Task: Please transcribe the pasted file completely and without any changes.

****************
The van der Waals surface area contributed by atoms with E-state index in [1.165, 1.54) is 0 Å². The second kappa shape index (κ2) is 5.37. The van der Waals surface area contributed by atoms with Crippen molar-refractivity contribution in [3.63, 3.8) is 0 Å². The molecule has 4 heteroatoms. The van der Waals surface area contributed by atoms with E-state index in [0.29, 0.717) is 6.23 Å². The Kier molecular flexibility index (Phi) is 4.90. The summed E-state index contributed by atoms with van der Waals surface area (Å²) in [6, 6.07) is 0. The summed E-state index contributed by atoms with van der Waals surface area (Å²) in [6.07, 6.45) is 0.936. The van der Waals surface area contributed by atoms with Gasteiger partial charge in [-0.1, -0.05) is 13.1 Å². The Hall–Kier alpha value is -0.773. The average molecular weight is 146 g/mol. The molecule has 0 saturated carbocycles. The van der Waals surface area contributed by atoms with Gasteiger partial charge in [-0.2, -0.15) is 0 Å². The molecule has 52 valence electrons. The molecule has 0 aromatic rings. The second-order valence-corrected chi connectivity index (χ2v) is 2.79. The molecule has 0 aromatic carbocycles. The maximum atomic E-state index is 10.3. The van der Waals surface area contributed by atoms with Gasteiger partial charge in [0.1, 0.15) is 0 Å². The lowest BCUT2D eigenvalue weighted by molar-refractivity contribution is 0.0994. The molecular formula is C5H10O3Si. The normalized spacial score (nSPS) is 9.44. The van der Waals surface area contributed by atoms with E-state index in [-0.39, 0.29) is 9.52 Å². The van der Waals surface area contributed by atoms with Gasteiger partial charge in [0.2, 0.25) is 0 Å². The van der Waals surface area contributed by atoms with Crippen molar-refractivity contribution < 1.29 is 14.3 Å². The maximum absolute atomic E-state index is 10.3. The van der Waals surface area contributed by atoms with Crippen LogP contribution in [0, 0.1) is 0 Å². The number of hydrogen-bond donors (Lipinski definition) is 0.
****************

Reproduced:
The van der Waals surface area contributed by atoms with E-state index in [1.165, 1.54) is 0 Å². The second kappa shape index (κ2) is 5.37. The van der Waals surface area contributed by atoms with Crippen molar-refractivity contribution in [3.63, 3.8) is 0 Å². The molecule has 4 heteroatoms. The van der Waals surface area contributed by atoms with E-state index in [0.29, 0.717) is 6.23 Å². The Kier molecular flexibility index (Phi) is 4.90. The summed E-state index contributed by atoms with van der Waals surface area (Å²) in [6, 6.07) is 0. The summed E-state index contributed by atoms with van der Waals surface area (Å²) in [6.07, 6.45) is 0.936. The van der Waals surface area contributed by atoms with Gasteiger partial charge in [-0.1, -0.05) is 13.1 Å². The Hall–Kier alpha value is -0.773. The average molecular weight is 146 g/mol. The molecule has 0 saturated carbocycles. The van der Waals surface area contributed by atoms with Gasteiger partial charge in [-0.2, -0.15) is 0 Å². The molecule has 52 valence electrons. The molecule has 0 aromatic rings. The second-order valence-corrected chi connectivity index (χ2v) is 2.79. The molecule has 0 aromatic carbocycles. The maximum atomic E-state index is 10.3. The van der Waals surface area contributed by atoms with Gasteiger partial charge in [0.1, 0.15) is 0 Å². The lowest BCUT2D eigenvalue weighted by molar-refractivity contribution is 0.0994. The molecular formula is C5H10O3Si. The normalized spacial score (nSPS) is 9.44. The van der Waals surface area contributed by atoms with E-state index in [-0.39, 0.29) is 9.52 Å². The van der Waals surface area contributed by atoms with Gasteiger partial charge in [0.2, 0.25) is 0 Å². The van der Waals surface area contributed by atoms with Crippen molar-refractivity contribution < 1.29 is 14.3 Å². The maximum absolute atomic E-state index is 10.3. The van der Waals surface area contributed by atoms with Crippen LogP contribution in [0, 0.1) is 0 Å². The number of hydrogen-bond donors (Lipinski definition) is 0.